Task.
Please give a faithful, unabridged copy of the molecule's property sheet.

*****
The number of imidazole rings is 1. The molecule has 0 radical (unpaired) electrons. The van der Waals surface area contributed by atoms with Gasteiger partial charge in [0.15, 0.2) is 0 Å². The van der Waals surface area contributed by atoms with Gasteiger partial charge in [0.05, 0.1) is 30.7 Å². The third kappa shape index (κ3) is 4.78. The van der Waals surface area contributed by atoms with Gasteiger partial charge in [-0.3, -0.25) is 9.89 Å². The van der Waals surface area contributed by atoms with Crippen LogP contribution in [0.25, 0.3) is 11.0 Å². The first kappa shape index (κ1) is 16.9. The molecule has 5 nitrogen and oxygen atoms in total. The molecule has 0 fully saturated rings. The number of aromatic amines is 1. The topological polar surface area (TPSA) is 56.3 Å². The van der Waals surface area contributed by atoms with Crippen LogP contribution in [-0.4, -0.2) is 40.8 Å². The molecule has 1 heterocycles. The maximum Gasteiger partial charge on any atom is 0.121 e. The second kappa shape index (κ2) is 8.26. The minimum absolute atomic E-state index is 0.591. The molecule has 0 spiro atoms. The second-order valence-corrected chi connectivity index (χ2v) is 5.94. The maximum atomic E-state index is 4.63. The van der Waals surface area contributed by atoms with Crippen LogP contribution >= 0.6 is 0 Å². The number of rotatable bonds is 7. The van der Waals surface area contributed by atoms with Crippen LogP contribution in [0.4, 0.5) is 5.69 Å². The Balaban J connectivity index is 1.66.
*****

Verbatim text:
The number of imidazole rings is 1. The molecule has 0 radical (unpaired) electrons. The van der Waals surface area contributed by atoms with Gasteiger partial charge in [0.15, 0.2) is 0 Å². The van der Waals surface area contributed by atoms with Gasteiger partial charge in [0.05, 0.1) is 30.7 Å². The third kappa shape index (κ3) is 4.78. The van der Waals surface area contributed by atoms with Gasteiger partial charge in [-0.3, -0.25) is 9.89 Å². The van der Waals surface area contributed by atoms with Crippen LogP contribution in [0.25, 0.3) is 11.0 Å². The first kappa shape index (κ1) is 16.9. The molecule has 5 nitrogen and oxygen atoms in total. The molecule has 0 fully saturated rings. The number of aromatic amines is 1. The topological polar surface area (TPSA) is 56.3 Å². The van der Waals surface area contributed by atoms with Crippen LogP contribution in [-0.4, -0.2) is 40.8 Å². The molecule has 1 heterocycles. The maximum Gasteiger partial charge on any atom is 0.121 e. The second kappa shape index (κ2) is 8.26. The minimum absolute atomic E-state index is 0.591. The molecule has 0 spiro atoms. The second-order valence-corrected chi connectivity index (χ2v) is 5.94. The maximum atomic E-state index is 4.63. The van der Waals surface area contributed by atoms with Crippen LogP contribution >= 0.6 is 0 Å². The number of rotatable bonds is 7. The van der Waals surface area contributed by atoms with Crippen LogP contribution in [0.4, 0.5) is 5.69 Å². The Balaban J connectivity index is 1.66.